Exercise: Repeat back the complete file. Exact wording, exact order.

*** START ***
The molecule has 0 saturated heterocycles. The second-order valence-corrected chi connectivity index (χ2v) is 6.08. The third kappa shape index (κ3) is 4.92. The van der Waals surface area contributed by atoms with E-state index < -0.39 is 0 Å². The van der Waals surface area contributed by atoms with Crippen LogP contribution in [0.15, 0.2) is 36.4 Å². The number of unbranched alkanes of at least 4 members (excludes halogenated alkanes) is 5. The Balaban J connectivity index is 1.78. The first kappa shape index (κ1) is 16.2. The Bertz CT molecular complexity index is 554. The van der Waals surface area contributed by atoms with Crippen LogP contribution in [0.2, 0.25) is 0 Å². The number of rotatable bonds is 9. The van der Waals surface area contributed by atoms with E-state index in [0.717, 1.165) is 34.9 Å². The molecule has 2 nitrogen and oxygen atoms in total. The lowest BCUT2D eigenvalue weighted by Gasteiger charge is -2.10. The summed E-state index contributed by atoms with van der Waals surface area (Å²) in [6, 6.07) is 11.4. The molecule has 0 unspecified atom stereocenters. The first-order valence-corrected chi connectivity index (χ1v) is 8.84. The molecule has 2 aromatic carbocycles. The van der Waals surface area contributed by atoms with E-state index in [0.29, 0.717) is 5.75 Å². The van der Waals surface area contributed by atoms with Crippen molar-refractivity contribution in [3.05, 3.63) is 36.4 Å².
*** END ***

The molecule has 0 saturated heterocycles. The second-order valence-corrected chi connectivity index (χ2v) is 6.08. The third kappa shape index (κ3) is 4.92. The van der Waals surface area contributed by atoms with E-state index < -0.39 is 0 Å². The van der Waals surface area contributed by atoms with Crippen LogP contribution in [0.15, 0.2) is 36.4 Å². The number of unbranched alkanes of at least 4 members (excludes halogenated alkanes) is 5. The Balaban J connectivity index is 1.78. The first kappa shape index (κ1) is 16.2. The Bertz CT molecular complexity index is 554. The van der Waals surface area contributed by atoms with Crippen LogP contribution in [0.2, 0.25) is 0 Å². The number of rotatable bonds is 9. The van der Waals surface area contributed by atoms with E-state index in [0.717, 1.165) is 34.9 Å². The molecule has 2 nitrogen and oxygen atoms in total. The lowest BCUT2D eigenvalue weighted by Gasteiger charge is -2.10. The summed E-state index contributed by atoms with van der Waals surface area (Å²) in [6, 6.07) is 11.4. The molecule has 0 unspecified atom stereocenters. The first-order valence-corrected chi connectivity index (χ1v) is 8.84. The molecule has 2 aromatic carbocycles. The van der Waals surface area contributed by atoms with E-state index in [0.29, 0.717) is 5.75 Å². The van der Waals surface area contributed by atoms with Crippen molar-refractivity contribution in [3.05, 3.63) is 36.4 Å².